Everyone has things they swear by, and sealants for engines seems to be one of them. Back in my Norton days I gave up on Hylomar because I found it would only remain leak free for a few thousand miles. One of my buddies mentioned that his Yamaha dealer used some stuff called Yamabond to keep the oil in his two stroke dirt bike, and I figured if it could keep that motor dry it was worth a try for the Nortons. It was, and it worked very well. When I started working on Airhead BMWs it was only natural to continue using Yamabond (now a days called Three Bond 1209), and it continued to work well. Right up until the day I pulled a cylinder for a compression bump upgrade and found ThreeBond almost blocking the oil passages leading up to the valve gear. Clearly I'd used way too much of a good thing and almost caused me a bunch of trouble in the process. So when the Gurus on the Airheads mailing list recommended Hylomar because if too much was used the extra would float harmlessly away in the oil, it made sense and I started using it again. Of course my old tube from the 1980's was dry, but since those days Permatex started carrying it and a quick trip down to Kragen's and I was back in business. However, it seems Permatex is no longer distributing Hylomar, and while my tube should last me another ten years, there are other Gurus that contend, as I had found with the Nortons, that the Hylomar would not provide a good cylinder base seal over the long run. And these guys recommend the Permatex equivalent of ThreeBond 1209, a silicon based sealant.
One of these Gurus is Ted Porter, principal of The Beemer Shop in Scotts Valley, California. I visited Ted one misty January afternoon to drop off a transmission for a mainshaft circlip installation, and during the course of our conversation I mentioned the Airheads sealant thread. He offered to show me how he uses the silicon based sealants. Ted had an older /6 motor that he was tearing down (he hadn't finished cleaning the cylinder base sealing surfaces on the crank case) but for illustration purposes he gave a short section a quick wipe with a rag and used his finger to smear on a thin layer of sealant. I wiped a section in the middle clean with my finger and took the photo below to show "how much" is the right amount.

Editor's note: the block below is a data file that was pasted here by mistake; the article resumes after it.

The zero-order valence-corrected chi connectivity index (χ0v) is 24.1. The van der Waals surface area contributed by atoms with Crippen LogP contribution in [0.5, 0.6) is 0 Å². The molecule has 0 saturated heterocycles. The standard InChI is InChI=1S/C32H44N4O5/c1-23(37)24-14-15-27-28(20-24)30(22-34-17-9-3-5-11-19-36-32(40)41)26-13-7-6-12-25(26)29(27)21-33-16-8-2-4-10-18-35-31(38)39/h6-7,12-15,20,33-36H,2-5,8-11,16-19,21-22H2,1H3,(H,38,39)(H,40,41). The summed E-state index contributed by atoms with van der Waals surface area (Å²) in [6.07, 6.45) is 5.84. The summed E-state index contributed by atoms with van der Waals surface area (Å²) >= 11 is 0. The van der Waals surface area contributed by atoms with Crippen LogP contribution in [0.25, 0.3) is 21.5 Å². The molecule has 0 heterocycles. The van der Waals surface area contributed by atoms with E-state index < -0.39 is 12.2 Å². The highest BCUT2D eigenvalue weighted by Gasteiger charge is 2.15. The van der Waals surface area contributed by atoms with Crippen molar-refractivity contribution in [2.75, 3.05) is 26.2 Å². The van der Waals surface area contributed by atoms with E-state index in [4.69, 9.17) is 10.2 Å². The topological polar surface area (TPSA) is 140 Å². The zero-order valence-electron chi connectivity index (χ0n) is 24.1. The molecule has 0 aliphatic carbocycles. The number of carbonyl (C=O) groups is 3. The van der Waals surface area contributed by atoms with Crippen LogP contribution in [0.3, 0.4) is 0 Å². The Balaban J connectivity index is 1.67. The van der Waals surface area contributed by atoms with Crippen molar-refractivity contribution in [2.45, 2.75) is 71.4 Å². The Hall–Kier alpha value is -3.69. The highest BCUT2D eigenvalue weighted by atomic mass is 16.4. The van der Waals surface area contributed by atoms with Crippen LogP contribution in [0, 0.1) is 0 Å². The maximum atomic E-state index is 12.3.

Remember, this sealing surface hadn't been cleaned well enough to warrant reinstallation of the jugs, but it is easy to see how much sealant Ted says is enough. It isn't much, as it is very easy to see right through it (that's red high temp silicon sealant left over from the last "mechanic" that was in there. It was everywhere, including up inside the oil passages on the upper cylinder studs, a clear indicator that way too much got applied). In the shot at the top of the page Ted shows how much sealant was needed to do one cylinder base sealing surface. Yes, that little dab went all the way around!
Also note that Ted likes to use his finger for this job, and that makes a lot of sense to me. I've tried acid brushes and the like, but have found that they tend to leave bristles in the sealant, and that leads to leaks. A clean finger is all that's needed.\
Asking your favorite wrench which sealant is best is a little bit like asking him which is the best oil. There are lots of good answers out there, and a few bad ones as well. I think both Hylomar and ThreeBond have been successfully used for years on BMWs, but I think for my own work I'll go back to ThreeBond, but use it very, very sparingly.